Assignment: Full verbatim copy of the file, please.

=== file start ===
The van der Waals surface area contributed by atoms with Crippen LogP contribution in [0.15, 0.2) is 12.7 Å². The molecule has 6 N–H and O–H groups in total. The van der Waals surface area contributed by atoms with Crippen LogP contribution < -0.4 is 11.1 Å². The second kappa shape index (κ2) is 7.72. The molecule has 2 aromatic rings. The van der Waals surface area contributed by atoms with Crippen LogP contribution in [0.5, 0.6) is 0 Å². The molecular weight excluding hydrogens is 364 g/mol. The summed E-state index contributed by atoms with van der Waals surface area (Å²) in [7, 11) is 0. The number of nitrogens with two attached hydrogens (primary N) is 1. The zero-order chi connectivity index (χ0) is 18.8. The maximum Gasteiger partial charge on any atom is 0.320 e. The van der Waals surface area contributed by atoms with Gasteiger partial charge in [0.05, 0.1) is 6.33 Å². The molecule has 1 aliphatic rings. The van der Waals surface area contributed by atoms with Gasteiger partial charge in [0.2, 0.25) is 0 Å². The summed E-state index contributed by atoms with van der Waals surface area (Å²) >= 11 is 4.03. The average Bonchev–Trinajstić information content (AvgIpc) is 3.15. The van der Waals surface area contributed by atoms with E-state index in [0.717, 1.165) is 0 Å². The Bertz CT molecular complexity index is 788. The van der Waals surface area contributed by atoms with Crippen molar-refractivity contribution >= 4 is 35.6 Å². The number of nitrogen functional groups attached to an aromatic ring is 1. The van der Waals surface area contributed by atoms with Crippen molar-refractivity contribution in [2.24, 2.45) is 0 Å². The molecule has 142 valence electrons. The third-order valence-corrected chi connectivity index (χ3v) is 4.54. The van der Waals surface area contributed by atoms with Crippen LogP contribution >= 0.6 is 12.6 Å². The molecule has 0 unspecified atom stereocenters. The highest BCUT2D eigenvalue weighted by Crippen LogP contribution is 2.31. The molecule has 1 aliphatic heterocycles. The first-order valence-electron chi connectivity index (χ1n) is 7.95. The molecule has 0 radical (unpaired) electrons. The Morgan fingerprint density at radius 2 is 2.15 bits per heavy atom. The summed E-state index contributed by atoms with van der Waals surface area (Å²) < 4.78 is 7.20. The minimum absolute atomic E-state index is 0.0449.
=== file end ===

The van der Waals surface area contributed by atoms with Crippen LogP contribution in [0.15, 0.2) is 12.7 Å². The molecule has 6 N–H and O–H groups in total. The van der Waals surface area contributed by atoms with Crippen LogP contribution < -0.4 is 11.1 Å². The second kappa shape index (κ2) is 7.72. The molecule has 2 aromatic rings. The van der Waals surface area contributed by atoms with Crippen LogP contribution in [0.5, 0.6) is 0 Å². The molecular weight excluding hydrogens is 364 g/mol. The summed E-state index contributed by atoms with van der Waals surface area (Å²) in [7, 11) is 0. The number of nitrogens with two attached hydrogens (primary N) is 1. The zero-order chi connectivity index (χ0) is 18.8. The maximum Gasteiger partial charge on any atom is 0.320 e. The van der Waals surface area contributed by atoms with Gasteiger partial charge in [0.05, 0.1) is 6.33 Å². The molecule has 1 aliphatic rings. The van der Waals surface area contributed by atoms with Gasteiger partial charge in [0.2, 0.25) is 0 Å². The summed E-state index contributed by atoms with van der Waals surface area (Å²) >= 11 is 4.03. The average Bonchev–Trinajstić information content (AvgIpc) is 3.15. The van der Waals surface area contributed by atoms with E-state index in [0.717, 1.165) is 0 Å². The Bertz CT molecular complexity index is 788. The van der Waals surface area contributed by atoms with Crippen molar-refractivity contribution >= 4 is 35.6 Å². The number of nitrogen functional groups attached to an aromatic ring is 1. The van der Waals surface area contributed by atoms with Crippen molar-refractivity contribution in [2.24, 2.45) is 0 Å². The molecule has 142 valence electrons. The third-order valence-corrected chi connectivity index (χ3v) is 4.54. The van der Waals surface area contributed by atoms with Crippen LogP contribution >= 0.6 is 12.6 Å². The molecule has 0 unspecified atom stereocenters. The highest BCUT2D eigenvalue weighted by Crippen LogP contribution is 2.31. The molecule has 1 aliphatic heterocycles. The first-order valence-electron chi connectivity index (χ1n) is 7.95. The molecule has 0 radical (unpaired) electrons. The Morgan fingerprint density at radius 2 is 2.15 bits per heavy atom. The summed E-state index contributed by atoms with van der Waals surface area (Å²) < 4.78 is 7.20. The minimum absolute atomic E-state index is 0.0449.